Friday, March 21, 2014

Sr. Teresa Forcades at Red Emma's

I was unable to attend this event but RCWP Janice Sevre-Duszynska did and filed this story with National Catholic Reporter. The photo of Sr. Teresa Forcades with Dr. Vicente Navarro, public health professor at Johns Hopkins University who introduced her, comes from Psalmboxkey's Blog which also covered the event and promises videoclips later.

The image that surfaces when Sr. Teresa Forcades speaks is evocative of spiraling energy, bubbling in spirit, and of being on the ground with the needs of the people of God.

Forcades -- a Benedictine nun, activist, feminist theologian and physician from Catalonia in Spain -- and Francis -- a Jesuit pope from Argentina -- share a kindred vision of empowering the poor through nonviolence. Both understand the relationship between capitalism and poverty. Francis has denounced the "idolatry of money" and implored world leaders to assure all people "dignified work, education and healthcare." In a way, Forcades takes it further by advocating that the state must be challenged from the bottom up. The people must be the agents of change.

"When I talk about church, we talk about how the Gospel inspired us. There are many kinds of church, and I identify with the people at the bottom, at the base. Many people have a hope that the Catholic church might change because of the pope, but if you look at history, change comes from bottom up, not from top down," Forcades said to a room overflowing with "local radical activists" invited to her March 18 talk at Baltimore's Red Emma's, a bookstore coffeehouse...

Full text of article in National Catholic Reporter.

Monseñor Romero could be beatified next year

Religión Digital (English translation by Rebel Girl)
March 21, 2014

San Salvador Archbishop Oscar Arnulfo Romero, assassinated 34 years ago, was a "great prophet" and could soon become the first Salvadoran saint, thanks to the new twist Pope Francis has given his process in the Vatican. This is what Acan-Efe was told by Ricardo Urioste, president of the Fundación Monseñor Romero, who was Romero's vicar general (second in command) and whose institution is organizing tributes on the 34th anniversary of the assassination which occurs this Monday, March 24th.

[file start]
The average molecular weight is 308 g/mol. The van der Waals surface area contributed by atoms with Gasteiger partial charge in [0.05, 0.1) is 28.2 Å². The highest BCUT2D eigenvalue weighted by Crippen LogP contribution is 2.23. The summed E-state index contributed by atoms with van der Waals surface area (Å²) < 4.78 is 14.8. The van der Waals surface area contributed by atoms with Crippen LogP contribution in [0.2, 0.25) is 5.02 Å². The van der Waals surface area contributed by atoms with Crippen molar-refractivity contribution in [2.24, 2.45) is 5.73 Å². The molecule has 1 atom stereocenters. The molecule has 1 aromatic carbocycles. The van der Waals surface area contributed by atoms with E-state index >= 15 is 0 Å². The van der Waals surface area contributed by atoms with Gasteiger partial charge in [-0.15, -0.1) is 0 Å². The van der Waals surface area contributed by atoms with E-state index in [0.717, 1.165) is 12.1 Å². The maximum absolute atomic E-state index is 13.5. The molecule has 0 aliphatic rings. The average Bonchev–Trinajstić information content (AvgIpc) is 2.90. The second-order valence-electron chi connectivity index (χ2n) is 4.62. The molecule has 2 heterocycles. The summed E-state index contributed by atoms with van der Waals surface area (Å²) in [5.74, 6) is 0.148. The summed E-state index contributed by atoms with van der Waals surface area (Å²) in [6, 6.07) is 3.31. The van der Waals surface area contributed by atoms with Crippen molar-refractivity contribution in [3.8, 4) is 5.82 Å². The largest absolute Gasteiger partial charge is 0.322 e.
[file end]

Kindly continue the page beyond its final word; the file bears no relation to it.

Urioste says he's confident that Romero, who was killed on March 24, 1980 by an unknown sniper as he was celebrating Mass in San Salvador, will be beatified and canonized during the papacy of Pope Francis who, in April of last year, ordered his beatification process which began in 1994 to be unblocked.

Romero was characterized by his denunciations of the injustices committed during the years prior to the Salvadoran armed conflict (1980-1992), which caused some 75,000 dead, 8,000 wounded, and 12,000 disappeared.

According to Urioste, the first step towards the canonization of Romero -- so that he can be venerated worldwide, is for him to be declared "blessed", which could happen before 2017.

Last September "I was chatting" with the postulator archbishop for Romero's cause in the Vatican, Vincenzo Paglia, who asserts that he could be beatified "sooner" than the next three years, he said.

"I can't be specific, but, because of certain facts we've had (from Rome) it's very possible it will be in 2015 -- not absolutely certain, but very possible," he said.

He pointed out that "beatification is the first step, through which it's said that the person is in Heaven and can be worshiped in their native country, but not universally."

The second step, "canonization, on the other hand, opens the possibility of worshiping them all over the world" as a saint, he explained.

Urioste acknowledged that you can't determine how much time might elapse between beatification and canonization since "everything depends on the research being done, aside from the fact that to be need a scientifically proven miracle."

However, he noted that the Pope "can waive that miracle if he wishes, as in fact he has made a dispensation for Pope John XXIII, who will be canonized now in April," even though "he didn't perform the necessary miracle."

Pope Francis has been "crucial" for Romero's process to advance, so his canonization "may come during his period" too, Urioste pointed out.

Even though his process in still being studied, many Salvadorans and Latin Americans have called the assassinated archbishop "San Romero de America" for years.

"Definitely, Romero was a very saintly man, a man of much prayer, who fulfilled his commitment as bishop...just like Jesus, a man very close to the poor," Urioste remembered.

Each year, in March, Romero's assassination is commemorated in El Salvador, mainly by the Fundación Monseñor Romero.

This year's celebration began on Monday the 17th with various activities and will end next Sunday with a Mass in the Metropolitan Cathedral in San Salvador.

But the "Big Day" of the celebration will be Saturday, when the traditional "Pilgrimage of Light" will take place which goes through the main streets of San Salvador to the cathedral where the remains of the martyred bishop are buried.

Romero was "humble" and "shy", but when "he got into the pulpit, he would change", he would denounce all the injustices of those times and defend the poorest and most helpless, Urioste recalled.

He was a "great prophet" who was never afraid, he concluded.

The Truth Commission, which investigated the crimes committed during the civil war, indicated as one of the main authors of the archbishop's homicide the now defunct military man, Roberto D'Aubuisson, founder of the right-wing Alianza Republicana Nacionalista (ARENA), the party that ruled the country for 20 years (1989-2009) and is now in the opposition.

Although the current government has apologized for Romero's death and has honored him in various ways, such as naming the airport and the presidential honors lounge after him, his murder continues to go unpunished 34 years later, like many that were committed during the Salvadoran civil war.

Thursday, March 20, 2014